Durham job seekers hunt prospects under big top
Under a tent set up downtown on Wednesday, several hundred job applicants and recruiters networked while munching on popcorn or drinking a beer, with jugglers and acrobats performing nearby.
“It’s a different way of communicating with people,” said Chris Heivly, founder of the Tech Jobs Under the Big Top, of the “reverse,” technology job-focused job fair.
The event had planned for 11 company executives making pitches to applicants, instead of the other way around.
Heivly said he encourages recruiters to stand in front of their tables and applicants not to bring resumes or wear suits. It’s a fun way of holding a job fair, he said.
“Everyone’s smiling – it’s a tent,” he said.
Last year, Tech Jobs Under the Big Top held only one event in North Carolina, along with one in St. Louis, Mo., said Megan Carriker, an event spokeswoman. One reason they held off on holding a local event in the fall, Carriker said, was because it was a slower year for growth traction.
“Companies seem to be a little more apprehensive about hiring quickly, which is good and bad,” she said in an email. “Bad hires are expensive. It’s great that they’re taking the time and money to invest a bit more in their recruiting efforts like using Big Top to scout out several people and find that right fit.”
More than 400 had registered for the fair as of Wednesday afternoon, according to Carriker. A line of job seekers stretched along Corcoran Street downtown at the fair’s entrance before the fair started.
Dave Thompson was in line. He said he’s close to graduating from N.C. State University with a bachelor’s degree in computer science. There’s a “bunch” of technology jobs out there, he said, but also a lot of people looking.
“(It’s) very competitive out there,” said Rafael Cadavid, another applicant. Cadavid said he has more than 14 years of experience as a systems analyst and was recently laid off from an information technology firm.
He said he previously worked for a small company, and said he is attracted to the start-up environment, where he believes employees have more voice.
Ajay Krishnan is studying to get his master’s of engineering management degree at Duke University. He was with other students at the fair looking for an internship. He said he was attracted to start-ups because of the culture and lack of bureaucracy, but also said that for international students, sponsorships may be an issue at smaller companies.
Tammy Sofield said she’s been looking for jobs since she was laid off from IBM Corp. four years ago. She said she worked in project management and has experience in technical customer support. After she got out of college, she said, she fixed code written by other people on mainframe computers.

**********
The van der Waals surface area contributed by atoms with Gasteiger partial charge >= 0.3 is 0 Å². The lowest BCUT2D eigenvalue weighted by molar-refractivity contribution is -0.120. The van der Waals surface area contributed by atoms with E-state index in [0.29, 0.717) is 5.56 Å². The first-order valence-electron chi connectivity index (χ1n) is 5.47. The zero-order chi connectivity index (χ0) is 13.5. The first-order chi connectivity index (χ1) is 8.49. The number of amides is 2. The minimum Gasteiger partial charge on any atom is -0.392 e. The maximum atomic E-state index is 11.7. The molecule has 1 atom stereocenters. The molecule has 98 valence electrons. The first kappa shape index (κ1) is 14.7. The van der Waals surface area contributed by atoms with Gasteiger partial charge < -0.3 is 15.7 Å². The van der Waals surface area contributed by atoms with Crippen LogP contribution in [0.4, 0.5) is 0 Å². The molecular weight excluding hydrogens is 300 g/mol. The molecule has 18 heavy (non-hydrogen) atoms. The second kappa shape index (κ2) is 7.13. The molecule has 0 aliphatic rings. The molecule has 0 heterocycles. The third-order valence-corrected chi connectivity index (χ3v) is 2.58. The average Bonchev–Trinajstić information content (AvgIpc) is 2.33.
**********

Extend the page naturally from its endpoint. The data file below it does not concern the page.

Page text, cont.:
But she said the languages she learned then “are like the dinosaurs of today.” So she attended Durham Technical Community College for web and mobile app design.
“I’m determined not to give up, as hard as it’s been,” said Sofield, who said she’s exhausted her savings and 401(k) and other resources while she’s been out of work. “I say, give me a try, you never know.”
The job fair was the second that Russ Lombardo of Cary said he’d attended Wednesday. The N.C. Technology Association also hosted a technology company-focused job fair in Raleigh. The fair in Raleigh was estimated to have drawn about 300 job seekers and representatives from about 20 companies.
Lombardo said he believes the market is horrible, but moreso for older job seekers. He said he’s looking for sales-management jobs, and because he has a lot of experience he might be seen as over-qualified.
“The smaller companies are looking for more millennial-type candidates,” he added. “They don’t want to hire their father.”
Robbie Allen, the CEO of the Durham-based start-up Automated Insights, was in the line-up of executives scheduled to make pitches at the fair.
The company employs 25 people, and is behind new software used to automate the creation of sports stories, as well as stories about finance or real-estate trends, or to generate sales insights for businesses.
“Yes, we’re looking to hire, but, yes, we’re looking to be selective,” Allen said, adding that the company is “always” looking for good developers that know a certain programming language. “For certain types of positions, the unemployment rate is close to zero.”
For technology jobs statewide, daily average openings in February were down after reaching a two-year low in January, according to a N.C. Technology Association report prepared for the association by Henning Seip of the firm SkillProof.
The level of job postings shows how employers see their economic future, he said, adding that the payroll in the state should grow more slowly this year.
“If labor demand keeps shrinking, payroll may reach a point where it’s shrinking, too,” he said in an email. “Currently, that is not the case in (North Carolina). Instead we forecast that (North Carolina information technology) payroll will grow somewhat slower than last year.”